Update on House of Lords debate on electoral reform
Extracts from THE HANSARD REPORT 24th July 2012
Lord Norton of Louth:
My other concerns cover what is not in the Bill. There are two omissions. First, the Bill does not address the 15-year rule for those British nationals who live overseas. In the last Parliament, I raised the issue of British nationals working for international organisations. Here my concern is more general. It is an issue that was raised in the other place during the passage of the Bill by Geoffrey Clifton-Brown. As he noted, although there are 4.4 million British citizens of voting age living abroad, only just over 23,000 are registered as overseas voters. In response the Minister, David Heath, said that the Government would give the issue “serious consideration”. I appreciate the reasons for not wishing to rush to judgement. There are practical issues as well as the issue of principle raised by the Minister—the two come together in terms of ensuring the integrity of the ballot. However, there is a countervailing principle in respect of the rights of those who, while they may live abroad, retain British citizenship. It will be helpful if my noble friend gives some indication of the Government’s thinking in the light of the discussions in the other place.
Finally, I urge strongly that the scope of the Bill be extended, as my noble friend Lord Norton of Louth argued, by adding to it provision to enable all our fellow subjects of Her Majesty who live abroad to vote in our parliamentary elections. This would end the existing 15-year limit, for which no clear rationale has ever been offered. There are some, such as Mr Clegg, who are inclined to say that our fellow country men and women abroad should take the nationality of the country in which they reside, even though I understand that Mrs Clegg, who retains Spanish nationality, has a lifetime’s right to vote in Spain’s elections. There are others who say that because they pay no taxes here they should not vote here, but many do pay taxes. In any case, other countries do not admit taxation as a principle for access to their franchises. Others say that our fellow citizens abroad cannot feel a strong attachment to the United Kingdom after some years away from it. However, in the age of the internet, they can follow closely what is happening in their native land and, as online participants, contribute powerfully to developments taking place here whether they live in Perugia, Portugal or Pennsylvania.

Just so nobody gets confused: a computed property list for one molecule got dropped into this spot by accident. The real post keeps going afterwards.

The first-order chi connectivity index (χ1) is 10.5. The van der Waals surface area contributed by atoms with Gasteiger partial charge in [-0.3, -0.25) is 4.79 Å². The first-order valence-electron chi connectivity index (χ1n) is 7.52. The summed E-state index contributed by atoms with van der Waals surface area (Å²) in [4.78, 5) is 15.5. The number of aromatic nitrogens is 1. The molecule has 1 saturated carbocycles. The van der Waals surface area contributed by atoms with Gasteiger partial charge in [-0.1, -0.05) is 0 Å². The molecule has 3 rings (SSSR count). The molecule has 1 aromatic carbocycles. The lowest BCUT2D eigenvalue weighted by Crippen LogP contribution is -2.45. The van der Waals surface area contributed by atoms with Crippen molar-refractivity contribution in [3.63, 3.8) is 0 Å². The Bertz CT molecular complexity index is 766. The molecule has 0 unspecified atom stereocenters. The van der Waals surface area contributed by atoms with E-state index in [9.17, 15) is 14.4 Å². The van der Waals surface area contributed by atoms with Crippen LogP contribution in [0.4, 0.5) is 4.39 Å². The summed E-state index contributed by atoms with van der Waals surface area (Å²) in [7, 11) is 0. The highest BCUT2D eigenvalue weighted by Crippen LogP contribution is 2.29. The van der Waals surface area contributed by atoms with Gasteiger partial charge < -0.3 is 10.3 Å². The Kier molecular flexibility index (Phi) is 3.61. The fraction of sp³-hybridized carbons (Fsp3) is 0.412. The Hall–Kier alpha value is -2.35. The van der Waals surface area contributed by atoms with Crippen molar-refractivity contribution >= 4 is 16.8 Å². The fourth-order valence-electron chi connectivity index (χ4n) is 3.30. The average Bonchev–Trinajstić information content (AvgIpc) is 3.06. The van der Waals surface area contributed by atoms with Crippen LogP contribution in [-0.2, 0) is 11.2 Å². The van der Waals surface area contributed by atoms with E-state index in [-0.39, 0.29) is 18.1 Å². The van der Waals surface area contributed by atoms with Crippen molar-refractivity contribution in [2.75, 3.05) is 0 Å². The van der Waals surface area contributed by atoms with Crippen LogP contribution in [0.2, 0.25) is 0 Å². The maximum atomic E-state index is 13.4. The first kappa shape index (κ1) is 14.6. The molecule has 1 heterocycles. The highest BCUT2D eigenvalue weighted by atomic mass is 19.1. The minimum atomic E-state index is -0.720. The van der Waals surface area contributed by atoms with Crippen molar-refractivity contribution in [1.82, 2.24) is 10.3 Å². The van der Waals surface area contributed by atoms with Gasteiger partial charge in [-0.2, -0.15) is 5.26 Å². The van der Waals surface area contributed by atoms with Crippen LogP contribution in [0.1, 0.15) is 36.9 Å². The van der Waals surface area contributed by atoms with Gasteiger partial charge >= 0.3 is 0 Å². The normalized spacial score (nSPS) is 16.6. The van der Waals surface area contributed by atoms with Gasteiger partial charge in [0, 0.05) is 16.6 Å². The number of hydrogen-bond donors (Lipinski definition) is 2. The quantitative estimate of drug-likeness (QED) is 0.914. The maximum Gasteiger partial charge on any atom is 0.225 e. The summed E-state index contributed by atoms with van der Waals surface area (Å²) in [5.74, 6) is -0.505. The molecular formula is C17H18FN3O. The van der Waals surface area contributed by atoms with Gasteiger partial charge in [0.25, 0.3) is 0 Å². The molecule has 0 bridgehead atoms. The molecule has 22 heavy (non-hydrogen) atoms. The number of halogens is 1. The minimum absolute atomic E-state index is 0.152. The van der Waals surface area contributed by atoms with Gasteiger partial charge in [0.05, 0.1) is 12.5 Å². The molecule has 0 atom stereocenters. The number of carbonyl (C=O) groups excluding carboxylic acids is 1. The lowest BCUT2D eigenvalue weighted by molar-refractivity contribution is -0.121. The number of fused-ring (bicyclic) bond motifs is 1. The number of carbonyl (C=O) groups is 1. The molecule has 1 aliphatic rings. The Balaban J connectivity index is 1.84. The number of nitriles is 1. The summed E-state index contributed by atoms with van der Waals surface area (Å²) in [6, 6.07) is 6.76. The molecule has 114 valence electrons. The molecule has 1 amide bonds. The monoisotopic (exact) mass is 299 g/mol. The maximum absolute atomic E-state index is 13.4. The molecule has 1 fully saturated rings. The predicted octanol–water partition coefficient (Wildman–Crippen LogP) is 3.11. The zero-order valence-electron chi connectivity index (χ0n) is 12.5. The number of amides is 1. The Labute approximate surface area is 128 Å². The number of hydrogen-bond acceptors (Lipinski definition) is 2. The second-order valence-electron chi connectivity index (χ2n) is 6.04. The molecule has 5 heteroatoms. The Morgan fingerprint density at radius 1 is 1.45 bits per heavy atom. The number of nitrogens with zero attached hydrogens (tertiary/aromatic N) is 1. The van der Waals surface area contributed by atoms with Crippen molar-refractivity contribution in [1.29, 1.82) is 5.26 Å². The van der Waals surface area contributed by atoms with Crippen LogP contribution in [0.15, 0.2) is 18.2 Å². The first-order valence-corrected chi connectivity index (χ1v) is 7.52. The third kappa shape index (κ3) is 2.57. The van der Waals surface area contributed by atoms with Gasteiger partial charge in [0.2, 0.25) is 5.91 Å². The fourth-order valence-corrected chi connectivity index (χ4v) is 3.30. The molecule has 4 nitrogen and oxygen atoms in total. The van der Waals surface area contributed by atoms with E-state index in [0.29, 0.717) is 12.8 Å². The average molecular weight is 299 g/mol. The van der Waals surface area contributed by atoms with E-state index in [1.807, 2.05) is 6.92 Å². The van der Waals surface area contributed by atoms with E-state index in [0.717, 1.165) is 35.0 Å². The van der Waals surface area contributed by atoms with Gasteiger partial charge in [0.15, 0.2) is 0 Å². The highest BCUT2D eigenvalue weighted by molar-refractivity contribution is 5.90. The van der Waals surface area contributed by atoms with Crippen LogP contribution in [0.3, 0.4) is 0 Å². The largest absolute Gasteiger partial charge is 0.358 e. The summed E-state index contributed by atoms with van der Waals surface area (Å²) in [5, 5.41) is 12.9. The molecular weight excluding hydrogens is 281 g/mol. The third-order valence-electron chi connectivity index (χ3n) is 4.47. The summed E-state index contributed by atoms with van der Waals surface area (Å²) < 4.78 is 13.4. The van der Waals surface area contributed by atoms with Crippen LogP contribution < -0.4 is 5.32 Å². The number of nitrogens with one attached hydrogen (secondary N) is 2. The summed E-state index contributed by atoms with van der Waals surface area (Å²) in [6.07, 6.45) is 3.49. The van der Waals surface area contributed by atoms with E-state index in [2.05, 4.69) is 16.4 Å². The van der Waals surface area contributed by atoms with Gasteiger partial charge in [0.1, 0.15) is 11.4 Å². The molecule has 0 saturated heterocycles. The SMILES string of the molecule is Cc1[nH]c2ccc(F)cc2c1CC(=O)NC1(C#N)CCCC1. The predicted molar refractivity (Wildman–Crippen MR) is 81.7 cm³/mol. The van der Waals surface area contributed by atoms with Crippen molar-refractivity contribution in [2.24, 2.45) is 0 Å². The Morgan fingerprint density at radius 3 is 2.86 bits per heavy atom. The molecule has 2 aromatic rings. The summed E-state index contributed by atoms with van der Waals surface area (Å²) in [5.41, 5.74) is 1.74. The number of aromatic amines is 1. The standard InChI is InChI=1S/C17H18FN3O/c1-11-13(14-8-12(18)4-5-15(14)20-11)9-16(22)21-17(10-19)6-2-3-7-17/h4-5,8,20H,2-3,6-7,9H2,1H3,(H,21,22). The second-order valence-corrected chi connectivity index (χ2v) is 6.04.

I set out the case for change more fully in a debate initiated by the noble Lord, Lord Wills, in January and I propose to return to it in Committee. The Government have this great issue under active consideration, as the Minister confirmed in a Written Answer to me on 25 June. There could be no better time for action than in this Diamond Jubilee year. Some 5.6 million subjects of Her Majesty live abroad. Many of them today stand hopefully at the bar of British democracy. Let all those who wish to join us be allowed to enter.
I have two ideas to increase the number of people on the register. One has already been referred to, so I shall not spend a great deal of time on it, other than to say that the fact that we have only about 25,000 or 30,000 overseas voters on the register is a real weakness of our current system.
Lord Wallace of Saltaire (Sponsor of the Bill for the Government) in his comments in summing up spoke as follows:---
The question of overseas electors will be raised. I had a conversation off the Floor of the House with the noble Baroness, Lady Hayter, in which we agreed that we are both being lobbied heavily by our local party organisations from Brussels and Luxembourg on this issue. The Government do not have any plans at the present moment to lengthen the period from leaving the country beyond 15 years, nor do we have any really ambitious plans to do what is done in some other countries, which is to allow voting in embassies and consulates. However, the longer electoral period will help.
Chairman of Conservatives Abroad, Heather Harper held discussions with Lord Lexden at the House of Lords on the day of the debate. Lord Lexden said: "the committee stage of the Bill in the autumn will be crucial. There will need to be full consultation with Conservatives Abroad. I will want to be sure that all the points they want to be made are included in the comments that I make on the amendments I will be moving which will propose formally that the 15-year limit should be abolished"